• audiobook

Editor’s Note

“Difference of perspective…”

An erudite, playful, and compelling contemporary Greek tragedy, “Fates and Furies” examines the intricacies of a marriage, how our past defines us, and how well you can ever truly know someone.
Scribd Editor

From the Publisher

NEW YORK TIMES BESTSELLER
A FINALIST FOR THE 2015 NATIONAL BOOK AWARD
NPR MORNING EDITION BOOK CLUB PICK
NAMED A BEST BOOK OF THE YEAR BY: THE WASHINGTON POST, NPR, TIME, THE SEATTLE TIMES, MINNEAPOLIS STAR-TRIBUNE, SLATE, LIBRARY JOURNAL, KIRKUS, AND MANY MORE


"Lauren Groff is a writer of rare gifts, and Fates and Furies is an unabashedly ambitious novel that delivers - with comedy, tragedy, well-deployed erudition and unmistakable glimmers of brilliance throughout." -The New York Times Book Review (cover review)

"Elaborate, sensual...a writer whose books are too exotic and unusual to be missed."-The New York Times
 
"Fates and Furies is a clear-the-ground triumph." -Ron Charles, The Washington Post


From the award-winning, New York Times- bestselling author of The Monsters of Templeton and Arcadia, one of the most anticipated books of the fall: an exhilarating novel about marriage, creativity, art, and perception.

Fates and Furies is a literary masterpiece that defies expectation. A dazzling examination of a marriage, it is also a portrait of creative partnership written by one of the best writers of her generation. 

Every story has two sides. Every relationship has two perspectives. And sometimes, it turns out, the key to a great marriage is not its truths but its secrets. At the core of this rich, expansive, layered novel, Lauren Groff presents the story of one such marriage over the course of twenty-four years.

At age twenty-two, Lotto and Mathilde are tall, glamorous, madly in love, and destined for greatness. A decade later, their marriage is still the envy of their friends, but with an electric thrill we understand that things are even more complicated and remarkable than they have seemed. With stunning revelations and multiple threads, and in prose that is vibrantly alive and original, Groff delivers a deeply satisfying novel about love, art, creativity, and power that is unlike anything that has come before it. Profound, surprising, propulsive, and emotionally riveting, it stirs both the mind and the heart.


From the Hardcover edition.
Published: Penguin Audiobooks on
ISBN: 1594634483
Unabridged
Listen on Scribd mobile: iPhone, iPad and Android.
Availability for Fates and Furies: A Novel
With a 30 day free trial you can listen to one free audiobook per month

    Related Articles

    TIME
    2 min read

    A Death in the Family Inspires Two Works of Art

    RADHIKA JONES THE PARTY SCENE THAT OPENS Ann Patchett’s new novel unspools like a home movie. A lawyer from the L.A. district attorney’s office, Albert Cousins, crashes the christening celebration of baby Frances, second daughter of L.A. cop Fix Keating. Bert brings a bottle of gin; Beverly, Fix’s wife, halves oranges from the backyard for cocktails. Their collaboration on an assembly line of freshly squeezed drinks leads to an affair that breaks up two families—and joins them. It’s chaotic in the moment, but the patina of time reveals a graceful choreography. Commonwealth’s family saga, whi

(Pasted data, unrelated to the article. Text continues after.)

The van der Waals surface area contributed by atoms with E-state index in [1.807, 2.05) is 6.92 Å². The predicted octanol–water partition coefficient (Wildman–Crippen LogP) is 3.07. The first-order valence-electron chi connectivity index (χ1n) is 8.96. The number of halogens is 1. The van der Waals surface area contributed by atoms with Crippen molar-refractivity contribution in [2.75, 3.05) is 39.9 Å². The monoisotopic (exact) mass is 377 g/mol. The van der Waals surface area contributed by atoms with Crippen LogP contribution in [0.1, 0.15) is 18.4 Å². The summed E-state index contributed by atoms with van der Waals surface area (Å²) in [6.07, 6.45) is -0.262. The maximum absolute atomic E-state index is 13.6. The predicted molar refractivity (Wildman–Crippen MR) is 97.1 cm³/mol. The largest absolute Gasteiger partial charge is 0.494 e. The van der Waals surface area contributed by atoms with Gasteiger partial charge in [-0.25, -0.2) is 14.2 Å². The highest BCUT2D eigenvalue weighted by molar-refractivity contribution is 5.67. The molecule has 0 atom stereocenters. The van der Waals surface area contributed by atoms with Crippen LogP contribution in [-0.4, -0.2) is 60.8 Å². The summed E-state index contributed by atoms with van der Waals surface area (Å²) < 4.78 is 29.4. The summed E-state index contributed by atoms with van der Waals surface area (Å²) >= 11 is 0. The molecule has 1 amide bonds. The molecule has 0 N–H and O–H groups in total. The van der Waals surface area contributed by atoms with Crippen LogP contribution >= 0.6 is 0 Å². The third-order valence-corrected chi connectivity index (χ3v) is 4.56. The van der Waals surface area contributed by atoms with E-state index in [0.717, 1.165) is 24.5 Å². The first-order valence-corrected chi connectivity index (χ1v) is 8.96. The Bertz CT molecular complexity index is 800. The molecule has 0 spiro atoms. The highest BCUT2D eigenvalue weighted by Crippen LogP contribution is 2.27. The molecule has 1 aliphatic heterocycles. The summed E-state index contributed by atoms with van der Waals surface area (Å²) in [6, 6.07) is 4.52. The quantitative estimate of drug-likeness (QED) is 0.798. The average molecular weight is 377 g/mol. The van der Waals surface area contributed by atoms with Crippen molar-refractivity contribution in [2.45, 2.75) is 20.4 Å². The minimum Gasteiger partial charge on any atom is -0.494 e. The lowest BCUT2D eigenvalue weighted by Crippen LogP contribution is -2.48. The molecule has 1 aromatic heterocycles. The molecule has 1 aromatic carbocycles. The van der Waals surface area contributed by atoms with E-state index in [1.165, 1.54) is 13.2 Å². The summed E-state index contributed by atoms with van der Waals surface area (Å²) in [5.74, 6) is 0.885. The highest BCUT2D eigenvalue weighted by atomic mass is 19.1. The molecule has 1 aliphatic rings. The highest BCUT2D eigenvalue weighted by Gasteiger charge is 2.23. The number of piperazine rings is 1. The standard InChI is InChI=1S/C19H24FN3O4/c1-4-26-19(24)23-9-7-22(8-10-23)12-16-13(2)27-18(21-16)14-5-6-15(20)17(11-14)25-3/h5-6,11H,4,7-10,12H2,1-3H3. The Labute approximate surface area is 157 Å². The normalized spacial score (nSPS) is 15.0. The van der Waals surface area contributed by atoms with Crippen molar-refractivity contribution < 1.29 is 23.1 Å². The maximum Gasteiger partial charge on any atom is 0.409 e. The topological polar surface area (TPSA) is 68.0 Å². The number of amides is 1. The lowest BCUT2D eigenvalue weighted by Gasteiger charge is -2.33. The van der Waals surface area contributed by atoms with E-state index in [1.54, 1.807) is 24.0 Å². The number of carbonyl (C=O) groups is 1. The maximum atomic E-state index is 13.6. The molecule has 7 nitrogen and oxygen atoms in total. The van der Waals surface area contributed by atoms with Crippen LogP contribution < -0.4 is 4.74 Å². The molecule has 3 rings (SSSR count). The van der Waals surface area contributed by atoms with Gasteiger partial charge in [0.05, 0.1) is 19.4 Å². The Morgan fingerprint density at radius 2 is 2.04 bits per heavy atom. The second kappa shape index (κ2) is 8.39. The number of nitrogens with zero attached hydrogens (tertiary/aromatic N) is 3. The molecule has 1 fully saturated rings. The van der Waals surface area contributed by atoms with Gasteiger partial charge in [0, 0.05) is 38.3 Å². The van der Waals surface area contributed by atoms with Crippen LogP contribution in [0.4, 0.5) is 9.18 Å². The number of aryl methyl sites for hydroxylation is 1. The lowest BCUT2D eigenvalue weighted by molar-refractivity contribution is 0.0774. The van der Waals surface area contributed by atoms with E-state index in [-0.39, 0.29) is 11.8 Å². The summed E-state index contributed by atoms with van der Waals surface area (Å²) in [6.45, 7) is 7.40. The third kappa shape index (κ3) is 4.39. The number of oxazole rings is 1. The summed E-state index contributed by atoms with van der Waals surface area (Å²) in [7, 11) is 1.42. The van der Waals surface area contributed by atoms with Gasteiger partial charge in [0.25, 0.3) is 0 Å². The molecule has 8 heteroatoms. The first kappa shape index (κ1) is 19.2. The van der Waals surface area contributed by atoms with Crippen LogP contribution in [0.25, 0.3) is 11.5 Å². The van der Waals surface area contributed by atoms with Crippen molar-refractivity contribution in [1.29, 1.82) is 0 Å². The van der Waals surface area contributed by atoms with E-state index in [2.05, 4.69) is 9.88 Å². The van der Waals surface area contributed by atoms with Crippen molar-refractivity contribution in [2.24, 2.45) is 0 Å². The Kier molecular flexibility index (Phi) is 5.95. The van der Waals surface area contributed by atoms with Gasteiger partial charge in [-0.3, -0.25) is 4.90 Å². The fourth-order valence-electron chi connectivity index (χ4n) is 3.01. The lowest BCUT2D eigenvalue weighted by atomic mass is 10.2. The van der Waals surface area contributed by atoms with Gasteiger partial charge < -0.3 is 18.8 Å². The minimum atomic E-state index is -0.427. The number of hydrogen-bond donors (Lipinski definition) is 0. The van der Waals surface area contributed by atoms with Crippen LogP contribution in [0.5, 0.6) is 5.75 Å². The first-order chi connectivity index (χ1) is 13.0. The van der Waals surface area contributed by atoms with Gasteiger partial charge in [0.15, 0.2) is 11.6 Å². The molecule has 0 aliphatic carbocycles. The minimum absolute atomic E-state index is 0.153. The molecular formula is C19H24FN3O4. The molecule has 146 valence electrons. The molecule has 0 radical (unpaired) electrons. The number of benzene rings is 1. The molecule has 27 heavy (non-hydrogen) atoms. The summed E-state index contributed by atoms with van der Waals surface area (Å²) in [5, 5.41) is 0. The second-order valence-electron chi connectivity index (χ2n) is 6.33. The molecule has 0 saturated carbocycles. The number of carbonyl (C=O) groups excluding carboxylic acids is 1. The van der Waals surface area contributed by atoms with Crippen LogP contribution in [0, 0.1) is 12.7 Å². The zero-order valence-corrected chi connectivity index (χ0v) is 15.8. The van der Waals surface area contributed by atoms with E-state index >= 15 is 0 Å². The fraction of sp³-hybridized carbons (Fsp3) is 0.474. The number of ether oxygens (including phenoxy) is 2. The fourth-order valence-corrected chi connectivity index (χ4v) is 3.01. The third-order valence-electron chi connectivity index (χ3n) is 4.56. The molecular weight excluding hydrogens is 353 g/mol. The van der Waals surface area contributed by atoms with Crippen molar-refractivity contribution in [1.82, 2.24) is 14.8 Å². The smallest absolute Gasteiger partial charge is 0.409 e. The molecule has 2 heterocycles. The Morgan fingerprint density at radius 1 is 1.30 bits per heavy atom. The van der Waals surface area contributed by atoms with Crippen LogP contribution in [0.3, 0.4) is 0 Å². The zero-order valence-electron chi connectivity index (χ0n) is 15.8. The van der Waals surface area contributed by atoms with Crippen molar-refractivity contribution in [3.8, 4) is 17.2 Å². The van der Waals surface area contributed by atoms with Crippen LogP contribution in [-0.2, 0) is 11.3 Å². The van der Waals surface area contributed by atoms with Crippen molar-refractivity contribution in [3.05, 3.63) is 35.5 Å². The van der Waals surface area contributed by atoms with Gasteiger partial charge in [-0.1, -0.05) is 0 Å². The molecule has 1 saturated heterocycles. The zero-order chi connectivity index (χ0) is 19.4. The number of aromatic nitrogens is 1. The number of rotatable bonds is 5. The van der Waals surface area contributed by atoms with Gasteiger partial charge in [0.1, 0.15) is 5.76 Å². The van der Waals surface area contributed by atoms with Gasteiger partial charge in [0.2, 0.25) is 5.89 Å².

Foreign Policy
    5 min read

    Does the World Really Need Nation-States?

    To CHIGOZIE OBIOMA, there is more to writing fiction than crafting engaging characters and plots. Writers, he says, have an opportunity to assess and critique the world in which they live. The 2015 Global Thinker’s debut novel, The Fishermen, is a domestic drama about sibling rivalry, but it’s also an allegory for Nigeria’s destructive colonial legacy. TAIYE SELASI, though, finds value in literary stories that singularly explore interior landscapes, free of societal or political metaphor. To that end, her acclaimed 2013 novel, Ghana Must Go, delves into an immigrant family dealing with the dea
    New York Magazine
    3 min read

    The History of Plot

    B.K. PREHISTORY TO 500 BCE: The Creation Story (the Hebrew Bible, Sumerian tablets). How we first started to explain the world, relying mostly on supernatural explanations. 2100–400 BCE: The Epic Poem (the Epic of Gilgamesh, the Iliad). Episodic narratives in which the gods interact with people, with man at the center of the story. 500–400 BCE: Classical Tragedy (The Oresteia, Oedipus the King, Medea). Murder, incest, revenge, and the tragic flaw. Aristotle wrote in Poetics that they ideally preserved “the three unities”—of action (one story), time (one day), and place (one location). 1350–14